Lactational Mastitis: Evidence for Probiotic Therapy

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Mastitis is a common infectious disease affecting women during lactation. It is now believed to be linked with dysbiosis and applying probiotic therapy is proving to be a safe and effective alternative to antibiotics.

In one study,[1] the efficacy of oral administration of Lactobaccilus fermentum or L. salivarius to treat lactational mastitis was evaluated and compared to that of antibiotic therapy.

A total of 352 women with infectious mastitis were randomly assigned to three groups. Women in group A and B ingested either 1 billion CFU of L. fermentum or L. salivarius daily for three weeks. Those in group C received antibiotics as prescribed in their respective primary care centres.

On day 0, the mean bacterial counts in milk samples of the three groups were similar and lactobacilli could not be detected. On day 21, the mean infective bacteria counts in the probiotic groups were lower than that of the control group. 

L. fermentum and L. salivarius were isolated from the milk samples of women in the probiotic groups A and B. Women assigned to the probiotic groups showed greater improvement and had lower recurrence of mastitis than those assigned to the antibiotic group. The use of L. fermentum or L. salivarius appears to be effective for the treatment of infectious mastitis.

In another study,[2] 20 women with staphylococcal mastitis were randomly divided in two groups. Those in the probiotic group ingested 10 billion CFU of L. salivarius and the same quantity of L. gasseri daily for four weeks, while those in the control group had a placebo. The probiotic strains were originally isolated from the breast milk of healthy women.

On day 0, the mean staphylococcal counts in the two groups were similar and lactobacilli could not be detected. 

On day 30, the mean staphylococcal count in the probiotic group was lower than that of the control group. L. salivarius and L. gasseri were isolated from the milk samples of six out of ten women in the probiotic group. 

At day 14, no clinical signs of mastitis were observed in those in the probiotic group, but mastitis persisted throughout the study period in the control group women. The researchers concluded that L. salivarius and L. gasseri appear to be efficient for the treatment of lactational infectious mastitis.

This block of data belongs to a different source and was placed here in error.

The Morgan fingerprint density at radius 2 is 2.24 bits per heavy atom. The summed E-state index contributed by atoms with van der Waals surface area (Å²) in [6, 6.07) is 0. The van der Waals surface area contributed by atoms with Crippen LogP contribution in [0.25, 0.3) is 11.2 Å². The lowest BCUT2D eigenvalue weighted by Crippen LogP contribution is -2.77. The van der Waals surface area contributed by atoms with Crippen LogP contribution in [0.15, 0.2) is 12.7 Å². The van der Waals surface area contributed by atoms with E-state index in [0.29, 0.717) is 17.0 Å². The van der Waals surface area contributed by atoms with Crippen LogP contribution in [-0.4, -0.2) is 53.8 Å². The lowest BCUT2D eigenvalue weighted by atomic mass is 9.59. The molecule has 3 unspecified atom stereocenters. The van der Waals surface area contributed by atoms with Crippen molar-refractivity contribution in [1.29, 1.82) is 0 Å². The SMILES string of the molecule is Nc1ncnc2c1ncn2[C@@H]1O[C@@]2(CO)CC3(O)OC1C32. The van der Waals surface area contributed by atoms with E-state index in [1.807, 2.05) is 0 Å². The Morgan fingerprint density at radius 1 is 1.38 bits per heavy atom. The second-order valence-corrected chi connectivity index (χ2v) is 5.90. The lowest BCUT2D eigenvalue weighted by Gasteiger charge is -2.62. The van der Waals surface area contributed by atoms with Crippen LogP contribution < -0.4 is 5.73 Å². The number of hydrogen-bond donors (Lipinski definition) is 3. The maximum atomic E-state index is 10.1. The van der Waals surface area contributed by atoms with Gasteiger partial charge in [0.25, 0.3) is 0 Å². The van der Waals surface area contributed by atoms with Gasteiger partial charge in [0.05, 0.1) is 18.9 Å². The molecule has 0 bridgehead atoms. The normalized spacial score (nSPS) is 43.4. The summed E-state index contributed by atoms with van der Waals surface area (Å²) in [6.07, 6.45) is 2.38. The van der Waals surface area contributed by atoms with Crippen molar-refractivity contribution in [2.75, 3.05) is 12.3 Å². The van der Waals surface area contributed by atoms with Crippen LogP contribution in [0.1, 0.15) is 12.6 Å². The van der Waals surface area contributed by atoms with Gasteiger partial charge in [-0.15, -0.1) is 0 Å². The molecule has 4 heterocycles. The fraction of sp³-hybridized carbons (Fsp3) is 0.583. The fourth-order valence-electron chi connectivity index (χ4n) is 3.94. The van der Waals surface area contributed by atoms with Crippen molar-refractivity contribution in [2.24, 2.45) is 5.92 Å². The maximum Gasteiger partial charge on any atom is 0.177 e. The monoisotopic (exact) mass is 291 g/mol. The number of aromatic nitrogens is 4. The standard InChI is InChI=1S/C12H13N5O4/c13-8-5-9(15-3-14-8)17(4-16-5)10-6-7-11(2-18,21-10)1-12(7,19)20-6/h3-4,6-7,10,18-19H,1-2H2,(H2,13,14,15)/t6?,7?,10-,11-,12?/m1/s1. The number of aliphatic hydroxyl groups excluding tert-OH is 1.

Practice Points:

Probiotics have been shown confer many benefits both in pregnancy and post-partum. Improved immunity, reductions in atopy and allergy and now, it’s showing to be a great supportive therapy for both the treatment and the prevention of lactational mastitis. Given that mastitis can be a key driver in women abandoning breastfeeding, due to the pain and complications, implementing probiotics as part or perinatal care could be a catalyst in not only preventing infection, but helping new mother’s maintain their breastfeeding for long than may have otherwise occurred. 

References

  1. Arroyo R, Martin V, Maldonado A, et al. Treatment of infectious mastitis during lactation: antibiotics versus oral administration of lactobacilli Isolated from breast milk. Clin Infect Dis 2010;50(12):1551-1558. [Full Text]
     
  2. Jimenez E, Fernandez L, Maldonado A, et al. Oral administration of lactobacillus strains isolated from breast milk as an alternative for the treatment of infectious mastitis during lactation. Appl Envir Microbiol 2008;8;4650-4655. [Full Text]

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Danny Urbinder

Danny Urbinder has worked in the health industry for over 20 years. A qualified Naturopath who graduated from the Southern School of Natural Medicine, Danny was a lecturer in Nutritional Biochemistry at the Australian College of Natural Medicine for many years. He also worked for several years in functional pathology with ARL as their Technical Service Manager. Today, he is the Head of Education of one of Australia's leading nutraceutical companies.